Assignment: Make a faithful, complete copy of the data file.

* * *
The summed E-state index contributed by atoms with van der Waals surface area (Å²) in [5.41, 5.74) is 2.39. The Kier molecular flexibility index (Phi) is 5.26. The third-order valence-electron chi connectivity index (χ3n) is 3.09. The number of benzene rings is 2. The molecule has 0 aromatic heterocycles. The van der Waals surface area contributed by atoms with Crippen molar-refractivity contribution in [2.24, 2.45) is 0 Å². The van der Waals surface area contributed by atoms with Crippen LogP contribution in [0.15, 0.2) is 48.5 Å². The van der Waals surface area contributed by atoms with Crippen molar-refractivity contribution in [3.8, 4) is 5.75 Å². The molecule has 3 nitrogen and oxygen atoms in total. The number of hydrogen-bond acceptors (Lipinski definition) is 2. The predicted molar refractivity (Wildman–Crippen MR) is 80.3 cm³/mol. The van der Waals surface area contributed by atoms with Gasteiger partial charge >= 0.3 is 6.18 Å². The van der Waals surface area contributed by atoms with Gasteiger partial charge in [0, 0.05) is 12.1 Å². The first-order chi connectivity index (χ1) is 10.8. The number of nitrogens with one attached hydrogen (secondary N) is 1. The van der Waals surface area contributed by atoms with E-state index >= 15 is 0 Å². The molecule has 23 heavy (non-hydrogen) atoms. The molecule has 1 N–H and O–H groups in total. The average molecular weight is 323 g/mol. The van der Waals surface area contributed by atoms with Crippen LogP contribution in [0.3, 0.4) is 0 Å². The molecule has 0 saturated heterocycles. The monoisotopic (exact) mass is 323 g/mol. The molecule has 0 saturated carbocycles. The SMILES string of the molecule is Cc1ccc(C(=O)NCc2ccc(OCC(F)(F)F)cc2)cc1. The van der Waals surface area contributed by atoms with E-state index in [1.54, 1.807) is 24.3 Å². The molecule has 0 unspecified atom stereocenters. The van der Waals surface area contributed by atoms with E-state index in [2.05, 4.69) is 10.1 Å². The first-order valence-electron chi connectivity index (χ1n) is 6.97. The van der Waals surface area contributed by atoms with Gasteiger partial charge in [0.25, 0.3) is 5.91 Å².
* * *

The summed E-state index contributed by atoms with van der Waals surface area (Å²) in [5.41, 5.74) is 2.39. The Kier molecular flexibility index (Phi) is 5.26. The third-order valence-electron chi connectivity index (χ3n) is 3.09. The number of benzene rings is 2. The molecule has 0 aromatic heterocycles. The van der Waals surface area contributed by atoms with Crippen molar-refractivity contribution in [2.24, 2.45) is 0 Å². The van der Waals surface area contributed by atoms with Crippen LogP contribution in [0.15, 0.2) is 48.5 Å². The van der Waals surface area contributed by atoms with Crippen molar-refractivity contribution in [3.8, 4) is 5.75 Å². The molecule has 3 nitrogen and oxygen atoms in total. The number of hydrogen-bond acceptors (Lipinski definition) is 2. The predicted molar refractivity (Wildman–Crippen MR) is 80.3 cm³/mol. The van der Waals surface area contributed by atoms with Gasteiger partial charge >= 0.3 is 6.18 Å². The van der Waals surface area contributed by atoms with Gasteiger partial charge in [0, 0.05) is 12.1 Å². The first-order chi connectivity index (χ1) is 10.8. The number of nitrogens with one attached hydrogen (secondary N) is 1. The van der Waals surface area contributed by atoms with E-state index >= 15 is 0 Å². The molecule has 23 heavy (non-hydrogen) atoms. The molecule has 1 N–H and O–H groups in total. The average molecular weight is 323 g/mol. The van der Waals surface area contributed by atoms with Crippen LogP contribution in [0.3, 0.4) is 0 Å². The molecule has 0 saturated heterocycles. The monoisotopic (exact) mass is 323 g/mol. The molecule has 0 saturated carbocycles. The SMILES string of the molecule is Cc1ccc(C(=O)NCc2ccc(OCC(F)(F)F)cc2)cc1. The van der Waals surface area contributed by atoms with E-state index in [1.54, 1.807) is 24.3 Å². The molecule has 0 unspecified atom stereocenters. The van der Waals surface area contributed by atoms with E-state index in [2.05, 4.69) is 10.1 Å². The first-order valence-electron chi connectivity index (χ1n) is 6.97. The van der Waals surface area contributed by atoms with Gasteiger partial charge in [0.25, 0.3) is 5.91 Å².